Business strategy should converge with talent

Could you tell us about the current best practices in induction policies?
Earlier, with the objective to familiarise new entrants with the organisation’s operational processes, systems, practices and other crucial aspects, a detailed and structured induction programme used to be organised once in a month in a classroom. The top management would talk the new entrants through the induction manual and explain the vision, mission and brief history of the company; list of top executives and department heads, organisational structure and reporting pattern; leave policy; insurance coverage; housing policy; dress code, quality, safety or health and environment policy, etc. Once the formalities in HR were completed, employees would be directed to their respective functional heads.

Nowadays, induction policies that mostly revolve around vision or mission or strategies are in vogue and business setups are operating on ‘virtual induction mode’. The key takeaways are:

  • Vision statement: What we want to become and what the organisation desires to achieve in the long term
  • Mission statement: Who we are; what are our values and the briefs, philosophies and principles that drive an organisation
  • Strategy: How we will achieve our vision; being responsive to the customer’s needs and delivering solutions with value-added services in a diligent manner
  • Goals and objectives: How we gauge our degree of success; remaining flexible and continually adapting to the changing business environment
  • Social responsibility: Peer-to-peer recognition and employee engagement with the company’s values remain the topmost concern.
  • Customer relationship management (CRM): How to establish and nourish the customer relationship and develop it further.
  • Please tell us about upskilling initiatives that have been undertaken by the company.
    Multipronged initiatives have been deployed to address the barriers for upskilling:

  • Identifying specific gaps in skills
  • Inculcating the culture of continuous learning
  • Attributing the senior management’s focus
  • Introducing the process on the hiring front
  • Bringing a value proposition for employees to upskill
  • Assessing and updating skill development programmes.
  • How important is skilled talent?
    Transformation takes place through skilled talent. The HR team should acquire this skill and deepen the practice towards a journey of excellence. The business strategy should converge with people’s talent and align with the organisation’s objectives.

    It is all about talent across the industry. Having capable leadership and teams means enduring success. Capability building is undertaken by upgrading skills and aimed at improvement of knowledge and behavioural science, which demands constant efforts. A fully integrated ‘talent designer’ needs to be put in place to execute strategies diligently. Employee well-being invites a deep focus. Putting life ahead of work demonstrates empathy and a deep sense of commitment and belief in ‘family culture’.

    How can HR policies be leveraged to expand upon India's growth potential?
    The Customer Relationship Management (CRM) policy is a good initiative but it needs to be implemented carefully. Repeat business needs to have a relationship policy in the workplace. The strategy is warranted, ensuring an insurance against the potential harm to overall productivity and work culture.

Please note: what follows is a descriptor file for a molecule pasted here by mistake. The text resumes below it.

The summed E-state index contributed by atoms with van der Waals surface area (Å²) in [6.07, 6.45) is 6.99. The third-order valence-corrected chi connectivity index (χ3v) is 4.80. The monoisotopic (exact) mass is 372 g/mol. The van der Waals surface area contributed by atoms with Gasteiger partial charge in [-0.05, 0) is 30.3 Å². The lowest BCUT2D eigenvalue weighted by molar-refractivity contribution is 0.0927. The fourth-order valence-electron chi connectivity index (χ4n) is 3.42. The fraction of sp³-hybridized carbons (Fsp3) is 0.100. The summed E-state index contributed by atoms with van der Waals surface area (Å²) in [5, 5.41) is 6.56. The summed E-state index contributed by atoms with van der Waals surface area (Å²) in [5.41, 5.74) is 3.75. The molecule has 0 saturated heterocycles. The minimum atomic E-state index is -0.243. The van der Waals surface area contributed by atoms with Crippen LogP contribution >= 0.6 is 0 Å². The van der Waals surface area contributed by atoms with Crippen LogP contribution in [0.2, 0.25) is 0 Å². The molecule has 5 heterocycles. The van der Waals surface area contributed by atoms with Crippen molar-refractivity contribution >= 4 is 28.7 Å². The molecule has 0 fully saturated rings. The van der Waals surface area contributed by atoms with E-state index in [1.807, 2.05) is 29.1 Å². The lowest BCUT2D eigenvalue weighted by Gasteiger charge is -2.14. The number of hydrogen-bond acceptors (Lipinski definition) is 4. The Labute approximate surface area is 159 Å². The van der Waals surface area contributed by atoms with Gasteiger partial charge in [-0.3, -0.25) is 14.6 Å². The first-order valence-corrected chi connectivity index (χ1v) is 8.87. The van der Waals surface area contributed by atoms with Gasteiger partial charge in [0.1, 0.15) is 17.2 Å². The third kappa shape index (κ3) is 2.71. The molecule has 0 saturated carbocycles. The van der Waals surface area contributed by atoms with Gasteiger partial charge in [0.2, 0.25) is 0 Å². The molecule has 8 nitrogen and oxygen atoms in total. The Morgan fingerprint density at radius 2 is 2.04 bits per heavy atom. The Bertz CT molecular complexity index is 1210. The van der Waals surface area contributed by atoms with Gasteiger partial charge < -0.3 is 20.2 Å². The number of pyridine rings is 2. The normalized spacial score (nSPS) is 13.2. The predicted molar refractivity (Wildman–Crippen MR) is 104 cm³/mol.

The policy needs to percolate deep down to the lowest level. HR should be available to address any queries raised by employees. An intimate relationship between employees that could lead to a conflict of interest and favouritism is not to be entertained. The fine line between a professional and personal relationship needs to be defined. This includes interactions between managers and the people who are responsible for results.

    What current trends are reshaping the HR sector?
    Artificial intelligence (AI) is rapidly reshaping the landscape of the HR domain, creating a future that promises increased efficiency, improved decision-making and enhanced employee experience.

    As AI continues to evolve, its integration into HR processes holds transformative potential for the business and workforce. AI adoption in the HR sector will play an intrinsic part in:

  • Recruitment and talent acquisition
  • Employee onboarding and engagement
  • Performance management, learning and development
  • Workforce analytics and predictive insights
  • Employee well-being and work-life balance
  • Conflict resolution
  • Inspiration and motivation to articulate HR qualities
  • Enhancement of productivity
  • The growing significance of AI in the HR domain, particularly in talent acquisition, matters the most. Moreover, employers also believe that AI could offer job security and opportunities for career development for employees. No doubt, AI solutions will govern the processes behind decision-making. AI will ease these processes to help achieve transformation and hire and induct new employees effectively. It will also create strong relationships and a cohesive environment for a feedback mechanism. These processes include assessment of current capabilities and enhancing them; adopting various means and techniques and constant monitoring and feedback.

    What measures has your company implemented for talent retention?
    The measures implemented include:

  • Nourishing the cultural inheritance, blended with empathy
  • Promoting a competitive environment
  • Practising and recognising out-of-the-box thinking
  • Consolidating the roadmap for next-generation leadership
  • Motivating and inspiring employees to deliver on their commitments
  • Nourishing the work-life balance to make the organisation the most preferred ‘first choice’ of employees
  • Inculcating a sense of pride in the company among employees.
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